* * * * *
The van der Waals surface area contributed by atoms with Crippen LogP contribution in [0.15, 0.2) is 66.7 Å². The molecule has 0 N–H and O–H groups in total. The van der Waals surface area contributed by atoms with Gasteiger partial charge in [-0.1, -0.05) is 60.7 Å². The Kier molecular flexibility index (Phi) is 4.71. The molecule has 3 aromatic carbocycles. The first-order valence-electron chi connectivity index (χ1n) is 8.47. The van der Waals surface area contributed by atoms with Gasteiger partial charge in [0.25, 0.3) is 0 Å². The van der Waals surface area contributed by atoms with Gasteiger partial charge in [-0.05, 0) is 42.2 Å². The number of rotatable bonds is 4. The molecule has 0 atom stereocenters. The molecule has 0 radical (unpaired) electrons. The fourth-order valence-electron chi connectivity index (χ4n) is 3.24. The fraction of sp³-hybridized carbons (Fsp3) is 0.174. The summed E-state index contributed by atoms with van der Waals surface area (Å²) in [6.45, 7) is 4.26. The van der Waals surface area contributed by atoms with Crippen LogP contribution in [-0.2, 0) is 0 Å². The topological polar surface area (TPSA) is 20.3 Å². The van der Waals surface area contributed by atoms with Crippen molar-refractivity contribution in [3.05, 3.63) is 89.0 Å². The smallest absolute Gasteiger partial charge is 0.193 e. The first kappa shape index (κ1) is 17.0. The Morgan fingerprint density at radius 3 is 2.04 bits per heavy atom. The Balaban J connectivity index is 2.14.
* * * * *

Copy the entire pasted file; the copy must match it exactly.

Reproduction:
The van der Waals surface area contributed by atoms with Crippen LogP contribution in [0.15, 0.2) is 66.7 Å². The molecule has 0 N–H and O–H groups in total. The van der Waals surface area contributed by atoms with Gasteiger partial charge in [-0.1, -0.05) is 60.7 Å². The Kier molecular flexibility index (Phi) is 4.71. The molecule has 3 aromatic carbocycles. The first-order valence-electron chi connectivity index (χ1n) is 8.47. The van der Waals surface area contributed by atoms with Gasteiger partial charge in [0.25, 0.3) is 0 Å². The van der Waals surface area contributed by atoms with Gasteiger partial charge in [-0.05, 0) is 42.2 Å². The number of rotatable bonds is 4. The molecule has 0 atom stereocenters. The molecule has 0 radical (unpaired) electrons. The fourth-order valence-electron chi connectivity index (χ4n) is 3.24. The fraction of sp³-hybridized carbons (Fsp3) is 0.174. The summed E-state index contributed by atoms with van der Waals surface area (Å²) in [6.45, 7) is 4.26. The van der Waals surface area contributed by atoms with Crippen LogP contribution in [-0.2, 0) is 0 Å². The topological polar surface area (TPSA) is 20.3 Å². The van der Waals surface area contributed by atoms with Crippen molar-refractivity contribution in [3.05, 3.63) is 89.0 Å². The smallest absolute Gasteiger partial charge is 0.193 e. The first kappa shape index (κ1) is 17.0. The Morgan fingerprint density at radius 3 is 2.04 bits per heavy atom. The Balaban J connectivity index is 2.14.